About Jane Wells

User experience design for WordPress. Master gardener.

My Name Is Changing

My name is not really Jane. I started going by Jane instead of Jen in 2001 when I moved to Seattle and took a job at Microsoft. How did I wind up as Jane? Needed a nickname (the MS “alias” that ruled your existence) to deal with the namespace issues attendant on such common names as mine, and didn’t want to take the variations available, which mostly involved the nickname Jenny.*

When I started going by Jane, I gave up the name (cough) I had built in the IA community over the preceding couple of years (oh, sig-ia, those were the days!) and just started over. I felt like a fresh start anyway — I’m a sagittarius, we’re like that — so I didn’t sweat it much. I reconnected with some of the IA people under the new name, and lost track of the rest.

Jane was meant to be a temporary nickname, but then I moved to San Francisco in 2002, and when I announced I’d be going back to my real name, Courtney Scott and Lane Becker said (in the most enthusiastically friendly way possible) I looked like a Jane, not a Jenifer, and that they would not call me that. I didn’t really care much, so I kept going by Jane. Plus, since I’d lost my jenifer.net domain due to the evil ways of Network Solutions and had wound up moving to janeforshort.net (as I was using then), it saved the hassle of having to redo my site, deal with link issues, etc. And really, half the time when I said “Jen” people though I was saying “Jane” or “Jan” depending on accents/where they were from, so it didn’t seem to make much difference to me. It was all very go with the flow.

You know what doesn’t flow? Any kind of registration under a nickname when your ID doesn’t match. Pain in the ass! Especially in a post-9/11 USA.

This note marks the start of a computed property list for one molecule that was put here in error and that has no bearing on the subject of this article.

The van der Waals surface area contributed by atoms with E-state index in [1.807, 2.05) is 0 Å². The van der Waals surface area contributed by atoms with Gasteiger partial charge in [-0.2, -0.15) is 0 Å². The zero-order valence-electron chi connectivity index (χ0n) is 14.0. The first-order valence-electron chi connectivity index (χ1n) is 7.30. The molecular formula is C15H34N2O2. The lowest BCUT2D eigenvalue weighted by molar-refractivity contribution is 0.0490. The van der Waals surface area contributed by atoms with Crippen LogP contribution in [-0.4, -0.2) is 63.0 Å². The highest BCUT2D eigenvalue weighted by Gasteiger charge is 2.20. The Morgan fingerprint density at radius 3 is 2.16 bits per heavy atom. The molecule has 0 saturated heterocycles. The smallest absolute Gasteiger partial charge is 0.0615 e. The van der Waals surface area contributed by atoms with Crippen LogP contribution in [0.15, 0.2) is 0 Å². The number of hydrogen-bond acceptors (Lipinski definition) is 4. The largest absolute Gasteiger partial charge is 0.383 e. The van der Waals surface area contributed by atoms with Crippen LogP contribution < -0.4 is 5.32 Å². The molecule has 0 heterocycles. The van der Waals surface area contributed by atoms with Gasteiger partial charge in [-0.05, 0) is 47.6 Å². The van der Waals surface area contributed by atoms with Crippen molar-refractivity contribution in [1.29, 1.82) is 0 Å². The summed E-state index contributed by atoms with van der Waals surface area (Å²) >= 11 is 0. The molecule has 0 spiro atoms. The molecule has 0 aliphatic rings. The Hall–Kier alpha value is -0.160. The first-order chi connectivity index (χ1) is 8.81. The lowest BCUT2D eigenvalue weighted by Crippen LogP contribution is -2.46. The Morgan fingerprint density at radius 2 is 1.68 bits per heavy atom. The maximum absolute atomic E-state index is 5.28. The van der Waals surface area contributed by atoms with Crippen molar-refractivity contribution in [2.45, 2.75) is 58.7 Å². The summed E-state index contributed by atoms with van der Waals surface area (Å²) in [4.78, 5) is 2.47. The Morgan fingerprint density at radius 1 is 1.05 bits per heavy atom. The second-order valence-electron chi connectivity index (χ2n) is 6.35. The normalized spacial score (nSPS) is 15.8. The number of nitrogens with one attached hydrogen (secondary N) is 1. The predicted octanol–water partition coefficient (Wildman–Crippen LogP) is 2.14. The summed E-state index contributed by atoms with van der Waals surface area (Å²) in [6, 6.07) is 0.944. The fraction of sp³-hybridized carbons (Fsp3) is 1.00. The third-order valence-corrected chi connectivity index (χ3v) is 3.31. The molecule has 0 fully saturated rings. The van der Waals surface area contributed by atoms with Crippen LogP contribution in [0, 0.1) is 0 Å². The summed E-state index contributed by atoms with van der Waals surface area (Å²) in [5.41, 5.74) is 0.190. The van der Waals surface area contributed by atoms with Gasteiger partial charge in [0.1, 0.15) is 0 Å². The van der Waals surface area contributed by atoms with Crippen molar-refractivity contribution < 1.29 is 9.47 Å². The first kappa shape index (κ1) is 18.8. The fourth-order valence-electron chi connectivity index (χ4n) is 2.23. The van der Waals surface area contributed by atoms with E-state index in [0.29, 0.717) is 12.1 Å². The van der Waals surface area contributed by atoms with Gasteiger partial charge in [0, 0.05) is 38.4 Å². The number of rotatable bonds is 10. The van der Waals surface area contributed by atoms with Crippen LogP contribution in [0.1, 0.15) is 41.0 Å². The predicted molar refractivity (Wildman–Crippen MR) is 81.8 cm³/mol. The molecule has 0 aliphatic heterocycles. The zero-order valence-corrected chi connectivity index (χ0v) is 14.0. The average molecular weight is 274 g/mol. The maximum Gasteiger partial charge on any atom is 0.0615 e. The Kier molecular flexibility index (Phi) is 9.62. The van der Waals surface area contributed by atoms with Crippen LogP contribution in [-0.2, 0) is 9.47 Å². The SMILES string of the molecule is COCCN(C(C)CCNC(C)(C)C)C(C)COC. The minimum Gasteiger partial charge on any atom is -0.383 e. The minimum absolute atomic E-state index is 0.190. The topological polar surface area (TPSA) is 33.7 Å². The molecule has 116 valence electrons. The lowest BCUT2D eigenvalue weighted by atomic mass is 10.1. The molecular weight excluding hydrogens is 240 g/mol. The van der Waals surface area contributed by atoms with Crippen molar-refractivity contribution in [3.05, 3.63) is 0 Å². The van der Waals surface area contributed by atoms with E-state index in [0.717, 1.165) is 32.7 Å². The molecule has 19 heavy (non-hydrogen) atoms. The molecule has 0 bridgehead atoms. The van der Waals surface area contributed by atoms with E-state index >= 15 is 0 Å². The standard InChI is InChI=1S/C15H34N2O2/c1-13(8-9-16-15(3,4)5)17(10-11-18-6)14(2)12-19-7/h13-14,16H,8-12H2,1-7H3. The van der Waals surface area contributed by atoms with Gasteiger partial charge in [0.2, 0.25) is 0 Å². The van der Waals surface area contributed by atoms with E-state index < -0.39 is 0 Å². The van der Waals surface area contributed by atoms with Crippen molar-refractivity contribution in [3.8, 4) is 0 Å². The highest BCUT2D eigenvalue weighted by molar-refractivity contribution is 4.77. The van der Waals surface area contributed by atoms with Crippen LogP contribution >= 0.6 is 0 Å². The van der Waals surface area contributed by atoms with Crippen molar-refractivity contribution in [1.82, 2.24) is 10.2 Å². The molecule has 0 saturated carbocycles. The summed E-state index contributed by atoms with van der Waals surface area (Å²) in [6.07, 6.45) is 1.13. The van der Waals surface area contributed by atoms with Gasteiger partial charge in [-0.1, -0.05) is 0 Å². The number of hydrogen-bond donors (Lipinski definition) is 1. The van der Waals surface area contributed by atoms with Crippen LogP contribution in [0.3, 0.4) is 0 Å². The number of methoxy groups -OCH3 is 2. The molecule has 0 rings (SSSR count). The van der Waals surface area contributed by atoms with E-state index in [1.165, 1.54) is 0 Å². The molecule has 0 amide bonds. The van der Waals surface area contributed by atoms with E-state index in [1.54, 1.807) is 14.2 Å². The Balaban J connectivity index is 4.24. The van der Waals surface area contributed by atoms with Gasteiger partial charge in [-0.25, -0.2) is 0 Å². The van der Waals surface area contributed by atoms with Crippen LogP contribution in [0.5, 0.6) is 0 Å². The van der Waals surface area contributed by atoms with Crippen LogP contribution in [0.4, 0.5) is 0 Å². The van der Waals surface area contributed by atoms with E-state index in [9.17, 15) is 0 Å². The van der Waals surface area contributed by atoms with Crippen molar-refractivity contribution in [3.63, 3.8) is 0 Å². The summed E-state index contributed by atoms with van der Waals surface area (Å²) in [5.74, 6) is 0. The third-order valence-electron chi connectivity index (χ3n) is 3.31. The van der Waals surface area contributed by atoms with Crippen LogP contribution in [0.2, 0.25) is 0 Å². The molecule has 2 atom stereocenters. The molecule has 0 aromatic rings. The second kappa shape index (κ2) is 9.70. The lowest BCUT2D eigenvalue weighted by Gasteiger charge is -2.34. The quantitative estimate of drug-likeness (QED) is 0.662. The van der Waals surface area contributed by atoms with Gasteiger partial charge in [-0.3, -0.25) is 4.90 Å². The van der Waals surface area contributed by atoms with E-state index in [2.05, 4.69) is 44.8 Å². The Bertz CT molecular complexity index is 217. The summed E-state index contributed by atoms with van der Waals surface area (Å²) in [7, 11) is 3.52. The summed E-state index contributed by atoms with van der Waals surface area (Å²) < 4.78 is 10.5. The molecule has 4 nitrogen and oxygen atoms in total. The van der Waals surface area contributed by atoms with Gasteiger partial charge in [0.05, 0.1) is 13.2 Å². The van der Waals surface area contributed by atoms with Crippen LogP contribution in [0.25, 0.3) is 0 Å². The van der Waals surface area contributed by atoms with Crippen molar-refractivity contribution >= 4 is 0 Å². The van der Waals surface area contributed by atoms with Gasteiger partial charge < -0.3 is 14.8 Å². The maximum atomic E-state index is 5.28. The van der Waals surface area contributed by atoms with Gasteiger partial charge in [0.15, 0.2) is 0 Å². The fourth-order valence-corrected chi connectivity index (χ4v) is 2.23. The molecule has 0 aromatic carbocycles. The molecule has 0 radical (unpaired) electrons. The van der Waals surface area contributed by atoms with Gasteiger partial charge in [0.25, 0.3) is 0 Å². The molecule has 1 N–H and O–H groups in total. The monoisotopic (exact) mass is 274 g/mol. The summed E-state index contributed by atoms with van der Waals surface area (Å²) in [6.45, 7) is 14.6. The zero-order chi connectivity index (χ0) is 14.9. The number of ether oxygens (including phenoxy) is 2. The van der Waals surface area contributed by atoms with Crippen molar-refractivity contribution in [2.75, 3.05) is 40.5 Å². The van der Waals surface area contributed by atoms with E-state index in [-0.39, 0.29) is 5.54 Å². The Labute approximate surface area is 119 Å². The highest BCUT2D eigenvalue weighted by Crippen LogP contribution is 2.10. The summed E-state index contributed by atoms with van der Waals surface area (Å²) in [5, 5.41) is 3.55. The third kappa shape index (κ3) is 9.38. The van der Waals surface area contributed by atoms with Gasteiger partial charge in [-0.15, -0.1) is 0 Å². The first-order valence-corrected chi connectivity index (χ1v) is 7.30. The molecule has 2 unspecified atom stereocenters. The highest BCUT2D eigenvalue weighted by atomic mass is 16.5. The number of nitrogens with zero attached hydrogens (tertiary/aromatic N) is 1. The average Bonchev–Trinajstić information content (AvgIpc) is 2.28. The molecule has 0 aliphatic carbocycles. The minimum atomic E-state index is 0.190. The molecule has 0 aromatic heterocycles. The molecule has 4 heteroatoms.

What also doesn’t flow is a bearing a family name from a father that was abusive then absent, and whose family didn’t act in accordance with the title. I hate being a Wells, and have for most of my life.** So I’m changing my last name, even though my mother would much prefer me to wait until she’s dead. (I’m not being hyperbolic, she said it those exact words the other day at lunch: Can’t you wait until I’m dead?) Which is kind of funny, since it’s not like she kept that surname either.

First Name

Effective immediately I’m going back to being Jen. Jenifer if you’re feeling fancy or formal, but mostly just Jen so I don’t have to add “with one N” all the time.*** If you call me Jane, that’s fine. I’ll still answer to it, just like I’ve kept answering to Jen for the past decade with the people who knew me before the nickname took hold. Hell, I’ll still even answer to Niffer, the teenage nickname from my ADK days 20+ years ago.

Last Name

I’m changing my last name to Mylo, a contraction of the first and middle names of the maternal grandmother who mostly raised me (who also hated her family name, but got rid of it by taking my grandfather’s). This will take more time to get used to. Sorry. It’ll also take more time to be legal.

Online Identity

Oh, @janeforshort. You were always just a little too confusing. Is it for or 4? Yes, it’s been my online name for 10+ years. Whatever. Leaf on the wind, baby.

Screenshot of irc nick update

I’m switching everything I can over to @jenmylo. That’ll include irc, twitter, website (when I get around to it, but I did buy the domain), skype, and whatever other usernames I can easily change. Those I can’t, meh. Anyway, you might want to update your contacts for me in these apps if you ever want to see me online. All current email addresses will just forward to a new one, and at some point I’ll send out a note with a new address to everyone in my contacts.